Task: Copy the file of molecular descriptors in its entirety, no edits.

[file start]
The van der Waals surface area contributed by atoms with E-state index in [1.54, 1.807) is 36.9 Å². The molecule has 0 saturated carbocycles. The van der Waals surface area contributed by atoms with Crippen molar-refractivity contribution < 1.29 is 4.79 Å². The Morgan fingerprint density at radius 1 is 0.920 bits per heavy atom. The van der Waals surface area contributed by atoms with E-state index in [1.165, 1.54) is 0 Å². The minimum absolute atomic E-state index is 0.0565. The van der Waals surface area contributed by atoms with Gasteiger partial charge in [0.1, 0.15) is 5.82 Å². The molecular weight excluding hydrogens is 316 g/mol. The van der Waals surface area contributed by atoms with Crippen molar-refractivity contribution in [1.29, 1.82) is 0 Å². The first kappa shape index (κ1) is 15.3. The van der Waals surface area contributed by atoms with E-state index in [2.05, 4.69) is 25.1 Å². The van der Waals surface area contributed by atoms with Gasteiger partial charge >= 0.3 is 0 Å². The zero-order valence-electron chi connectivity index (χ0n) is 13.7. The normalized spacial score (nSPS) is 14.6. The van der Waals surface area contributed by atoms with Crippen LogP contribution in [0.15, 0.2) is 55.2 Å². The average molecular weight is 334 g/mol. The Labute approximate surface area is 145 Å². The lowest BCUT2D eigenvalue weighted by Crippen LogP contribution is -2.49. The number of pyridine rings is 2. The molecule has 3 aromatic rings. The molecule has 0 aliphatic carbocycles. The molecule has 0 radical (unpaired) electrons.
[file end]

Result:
The van der Waals surface area contributed by atoms with E-state index in [1.54, 1.807) is 36.9 Å². The molecule has 0 saturated carbocycles. The van der Waals surface area contributed by atoms with Crippen molar-refractivity contribution < 1.29 is 4.79 Å². The Morgan fingerprint density at radius 1 is 0.920 bits per heavy atom. The van der Waals surface area contributed by atoms with E-state index in [1.165, 1.54) is 0 Å². The minimum absolute atomic E-state index is 0.0565. The van der Waals surface area contributed by atoms with Gasteiger partial charge in [0.1, 0.15) is 5.82 Å². The molecular weight excluding hydrogens is 316 g/mol. The van der Waals surface area contributed by atoms with Crippen molar-refractivity contribution in [1.29, 1.82) is 0 Å². The first kappa shape index (κ1) is 15.3. The van der Waals surface area contributed by atoms with E-state index in [2.05, 4.69) is 25.1 Å². The van der Waals surface area contributed by atoms with Gasteiger partial charge >= 0.3 is 0 Å². The zero-order valence-electron chi connectivity index (χ0n) is 13.7. The normalized spacial score (nSPS) is 14.6. The van der Waals surface area contributed by atoms with Crippen LogP contribution in [0.15, 0.2) is 55.2 Å². The average molecular weight is 334 g/mol. The Labute approximate surface area is 145 Å². The lowest BCUT2D eigenvalue weighted by Crippen LogP contribution is -2.49. The number of pyridine rings is 2. The molecule has 3 aromatic rings. The molecule has 0 aliphatic carbocycles. The molecule has 0 radical (unpaired) electrons.